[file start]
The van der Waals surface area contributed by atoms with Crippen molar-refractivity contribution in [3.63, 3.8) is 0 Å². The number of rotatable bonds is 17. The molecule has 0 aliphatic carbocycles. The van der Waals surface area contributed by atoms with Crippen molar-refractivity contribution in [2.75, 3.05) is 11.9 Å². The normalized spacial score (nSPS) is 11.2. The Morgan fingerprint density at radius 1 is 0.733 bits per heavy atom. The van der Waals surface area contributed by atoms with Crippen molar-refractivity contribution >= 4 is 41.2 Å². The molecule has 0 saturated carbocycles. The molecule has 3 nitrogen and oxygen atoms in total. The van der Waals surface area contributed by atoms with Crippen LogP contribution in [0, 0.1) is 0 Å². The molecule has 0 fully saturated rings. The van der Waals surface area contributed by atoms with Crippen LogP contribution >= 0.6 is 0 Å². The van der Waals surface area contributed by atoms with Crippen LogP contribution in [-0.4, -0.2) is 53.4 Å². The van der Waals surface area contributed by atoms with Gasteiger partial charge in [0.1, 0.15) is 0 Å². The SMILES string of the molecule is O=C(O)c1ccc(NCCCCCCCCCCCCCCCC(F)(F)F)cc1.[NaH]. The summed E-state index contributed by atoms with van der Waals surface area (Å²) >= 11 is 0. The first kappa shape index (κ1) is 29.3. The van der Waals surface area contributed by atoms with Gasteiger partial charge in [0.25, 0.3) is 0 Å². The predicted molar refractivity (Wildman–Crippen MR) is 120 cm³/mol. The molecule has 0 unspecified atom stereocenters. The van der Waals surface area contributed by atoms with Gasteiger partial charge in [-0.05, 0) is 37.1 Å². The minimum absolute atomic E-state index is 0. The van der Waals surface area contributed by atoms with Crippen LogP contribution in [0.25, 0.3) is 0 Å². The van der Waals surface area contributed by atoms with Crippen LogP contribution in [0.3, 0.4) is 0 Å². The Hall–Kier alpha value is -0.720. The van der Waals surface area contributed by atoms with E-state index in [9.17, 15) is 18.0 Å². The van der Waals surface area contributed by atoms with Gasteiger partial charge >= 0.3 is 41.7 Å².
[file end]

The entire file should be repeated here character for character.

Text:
The van der Waals surface area contributed by atoms with Crippen molar-refractivity contribution in [3.63, 3.8) is 0 Å². The number of rotatable bonds is 17. The molecule has 0 aliphatic carbocycles. The van der Waals surface area contributed by atoms with Crippen molar-refractivity contribution in [2.75, 3.05) is 11.9 Å². The normalized spacial score (nSPS) is 11.2. The Morgan fingerprint density at radius 1 is 0.733 bits per heavy atom. The van der Waals surface area contributed by atoms with Crippen molar-refractivity contribution >= 4 is 41.2 Å². The molecule has 0 saturated carbocycles. The molecule has 3 nitrogen and oxygen atoms in total. The van der Waals surface area contributed by atoms with Crippen LogP contribution in [0, 0.1) is 0 Å². The molecule has 0 fully saturated rings. The van der Waals surface area contributed by atoms with Crippen LogP contribution >= 0.6 is 0 Å². The van der Waals surface area contributed by atoms with Crippen LogP contribution in [-0.4, -0.2) is 53.4 Å². The van der Waals surface area contributed by atoms with Gasteiger partial charge in [0.1, 0.15) is 0 Å². The SMILES string of the molecule is O=C(O)c1ccc(NCCCCCCCCCCCCCCCC(F)(F)F)cc1.[NaH]. The summed E-state index contributed by atoms with van der Waals surface area (Å²) >= 11 is 0. The first kappa shape index (κ1) is 29.3. The van der Waals surface area contributed by atoms with Gasteiger partial charge in [0.25, 0.3) is 0 Å². The predicted molar refractivity (Wildman–Crippen MR) is 120 cm³/mol. The molecule has 0 unspecified atom stereocenters. The van der Waals surface area contributed by atoms with Gasteiger partial charge in [-0.05, 0) is 37.1 Å². The minimum absolute atomic E-state index is 0. The van der Waals surface area contributed by atoms with Crippen LogP contribution in [0.25, 0.3) is 0 Å². The van der Waals surface area contributed by atoms with Crippen LogP contribution in [0.3, 0.4) is 0 Å². The Hall–Kier alpha value is -0.720. The van der Waals surface area contributed by atoms with E-state index in [9.17, 15) is 18.0 Å². The van der Waals surface area contributed by atoms with Gasteiger partial charge >= 0.3 is 41.7 Å².